There is an object pointer declared and set to orxNULL.

Next, the actual first go using the orxObject_Raycast function. The two points are used in parameters one and two.

Parameters three and four are the self flags, and check flags. Notice we set these to ore and everythingelse on an object in the data config. But using 0xFFFF here means don't filter by any of them. But a reminder, even though we are using 0xFFFF, setting SelfFlags and CheckMask must be set on any object you might want a raycast to find.

Parameter five is _bEarlyExit and true on this option means to stop seeking for objects as soon as one is found. However, any object found may not be closest one to point A of the raycast. By saying false, the raycast will find the closest object. This might work the physics a tad harder though.

The last two parameters are output parameters. _pvContact is the location as a vector where the contact between the ray and the located object occurred. _pvNormal is the normal or the direction vector at that point of contact.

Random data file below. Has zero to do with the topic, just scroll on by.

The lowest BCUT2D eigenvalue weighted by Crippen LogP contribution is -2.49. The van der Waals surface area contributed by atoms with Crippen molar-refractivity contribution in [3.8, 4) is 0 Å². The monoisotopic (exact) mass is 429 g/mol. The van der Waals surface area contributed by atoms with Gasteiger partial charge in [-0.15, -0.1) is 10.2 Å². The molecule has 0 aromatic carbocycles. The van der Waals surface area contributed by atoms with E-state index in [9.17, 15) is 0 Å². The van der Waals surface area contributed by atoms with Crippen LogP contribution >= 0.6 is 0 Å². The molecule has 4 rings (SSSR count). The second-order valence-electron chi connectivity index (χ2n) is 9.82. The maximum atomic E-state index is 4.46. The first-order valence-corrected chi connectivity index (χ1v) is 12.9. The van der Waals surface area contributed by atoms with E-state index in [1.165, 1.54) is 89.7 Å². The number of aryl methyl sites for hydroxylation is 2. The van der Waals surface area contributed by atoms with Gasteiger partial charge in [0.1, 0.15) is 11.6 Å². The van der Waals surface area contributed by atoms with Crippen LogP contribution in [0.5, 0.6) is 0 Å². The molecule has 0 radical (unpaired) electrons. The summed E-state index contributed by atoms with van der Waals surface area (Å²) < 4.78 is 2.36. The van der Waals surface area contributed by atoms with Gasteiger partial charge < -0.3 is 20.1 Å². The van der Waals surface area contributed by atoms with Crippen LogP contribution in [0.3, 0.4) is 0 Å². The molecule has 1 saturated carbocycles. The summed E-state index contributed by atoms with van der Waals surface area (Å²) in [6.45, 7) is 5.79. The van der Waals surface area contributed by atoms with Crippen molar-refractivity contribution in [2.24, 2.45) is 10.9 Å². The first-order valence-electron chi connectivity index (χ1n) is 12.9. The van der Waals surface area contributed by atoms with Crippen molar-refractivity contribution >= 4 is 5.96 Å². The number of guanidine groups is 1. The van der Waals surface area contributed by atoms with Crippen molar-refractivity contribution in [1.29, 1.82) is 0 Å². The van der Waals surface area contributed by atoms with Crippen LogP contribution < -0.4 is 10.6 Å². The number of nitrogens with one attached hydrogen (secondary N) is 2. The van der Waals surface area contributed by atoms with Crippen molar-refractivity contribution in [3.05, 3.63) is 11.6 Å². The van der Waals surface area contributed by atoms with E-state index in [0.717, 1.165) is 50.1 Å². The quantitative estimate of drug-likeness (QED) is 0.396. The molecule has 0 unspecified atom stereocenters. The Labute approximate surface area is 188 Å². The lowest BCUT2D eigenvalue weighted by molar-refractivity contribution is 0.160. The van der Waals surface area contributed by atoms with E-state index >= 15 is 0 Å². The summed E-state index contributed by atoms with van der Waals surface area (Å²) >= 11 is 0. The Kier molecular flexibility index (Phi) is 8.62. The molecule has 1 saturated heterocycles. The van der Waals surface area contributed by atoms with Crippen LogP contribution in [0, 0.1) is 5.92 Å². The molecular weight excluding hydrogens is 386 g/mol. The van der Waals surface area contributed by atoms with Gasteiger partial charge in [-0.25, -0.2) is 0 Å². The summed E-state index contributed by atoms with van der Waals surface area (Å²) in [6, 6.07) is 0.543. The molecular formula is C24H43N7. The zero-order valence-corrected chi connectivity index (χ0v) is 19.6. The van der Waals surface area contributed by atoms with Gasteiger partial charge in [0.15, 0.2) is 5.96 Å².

Finally, the function will return the object that is found. Or orxNULL if nothing is found.

In the case of the code above, we'll log out a message if an object is found.

But also, when running this code, you'll see the physics debug overlay, the ray is drawn for you so that you can see what is going on.

Now what is going on here?

Notice the raycast is starting from the centre of the object, and the centre of the screen. It finishes at 200,200. And the whole line is green. The green line indicates that no object has been located by the raycast.

This is because of one of the rules listed above is that a cast can't start inside an object. If so, it won't find that object. Therefore, let's move the starting position of the object outside of the starting postion of the raycast:

[Object]
Graphic         = @
Texture         = ore.png
Pivot           = center
AngularVelocity = 18
Body		= OreBody
Scale 		= 0.5
Position 	= (100, 100, 0)

Run this and notice a difference in the raycast. The line colour is yellow until it meets the object, and from the point on, the rest of the line is coloured red.

Raycasting is super handy. I hope you can use it to do some pretty cool things.

en/tutorials/physics/raycasting.txt · Last modified: 2022/05/08 23:03 (13 days ago) by sausage